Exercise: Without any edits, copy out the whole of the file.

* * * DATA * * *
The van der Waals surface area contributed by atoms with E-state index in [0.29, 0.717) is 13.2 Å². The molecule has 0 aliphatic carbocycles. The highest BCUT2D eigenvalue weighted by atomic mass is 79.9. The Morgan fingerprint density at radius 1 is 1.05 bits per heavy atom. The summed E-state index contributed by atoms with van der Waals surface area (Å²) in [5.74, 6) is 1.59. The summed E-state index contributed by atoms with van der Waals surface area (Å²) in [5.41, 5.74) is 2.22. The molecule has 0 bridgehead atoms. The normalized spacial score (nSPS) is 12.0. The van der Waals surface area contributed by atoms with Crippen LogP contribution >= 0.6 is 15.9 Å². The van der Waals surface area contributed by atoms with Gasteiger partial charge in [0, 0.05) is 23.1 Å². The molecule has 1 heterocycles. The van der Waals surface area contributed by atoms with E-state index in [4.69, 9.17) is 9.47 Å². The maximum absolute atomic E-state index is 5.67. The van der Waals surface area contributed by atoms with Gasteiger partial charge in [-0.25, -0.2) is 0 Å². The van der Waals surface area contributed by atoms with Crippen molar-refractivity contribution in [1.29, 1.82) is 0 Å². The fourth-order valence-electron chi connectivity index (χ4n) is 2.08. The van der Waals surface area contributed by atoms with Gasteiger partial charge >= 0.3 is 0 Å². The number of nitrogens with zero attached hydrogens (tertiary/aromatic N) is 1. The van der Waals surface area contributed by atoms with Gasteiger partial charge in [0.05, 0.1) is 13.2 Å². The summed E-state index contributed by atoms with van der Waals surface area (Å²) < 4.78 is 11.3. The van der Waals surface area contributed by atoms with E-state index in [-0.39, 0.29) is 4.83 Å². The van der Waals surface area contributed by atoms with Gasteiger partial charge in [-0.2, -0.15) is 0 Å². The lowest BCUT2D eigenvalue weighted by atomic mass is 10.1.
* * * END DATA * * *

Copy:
The van der Waals surface area contributed by atoms with E-state index in [0.29, 0.717) is 13.2 Å². The molecule has 0 aliphatic carbocycles. The highest BCUT2D eigenvalue weighted by atomic mass is 79.9. The Morgan fingerprint density at radius 1 is 1.05 bits per heavy atom. The summed E-state index contributed by atoms with van der Waals surface area (Å²) in [5.74, 6) is 1.59. The summed E-state index contributed by atoms with van der Waals surface area (Å²) in [5.41, 5.74) is 2.22. The molecule has 0 bridgehead atoms. The normalized spacial score (nSPS) is 12.0. The van der Waals surface area contributed by atoms with Crippen LogP contribution >= 0.6 is 15.9 Å². The van der Waals surface area contributed by atoms with Gasteiger partial charge in [0, 0.05) is 23.1 Å². The molecule has 1 heterocycles. The van der Waals surface area contributed by atoms with E-state index in [4.69, 9.17) is 9.47 Å². The maximum absolute atomic E-state index is 5.67. The van der Waals surface area contributed by atoms with Gasteiger partial charge in [-0.25, -0.2) is 0 Å². The van der Waals surface area contributed by atoms with Crippen molar-refractivity contribution in [1.29, 1.82) is 0 Å². The fourth-order valence-electron chi connectivity index (χ4n) is 2.08. The van der Waals surface area contributed by atoms with Gasteiger partial charge >= 0.3 is 0 Å². The number of nitrogens with zero attached hydrogens (tertiary/aromatic N) is 1. The van der Waals surface area contributed by atoms with Gasteiger partial charge in [0.05, 0.1) is 13.2 Å². The summed E-state index contributed by atoms with van der Waals surface area (Å²) < 4.78 is 11.3. The van der Waals surface area contributed by atoms with E-state index in [-0.39, 0.29) is 4.83 Å². The van der Waals surface area contributed by atoms with Gasteiger partial charge in [-0.2, -0.15) is 0 Å². The lowest BCUT2D eigenvalue weighted by atomic mass is 10.1.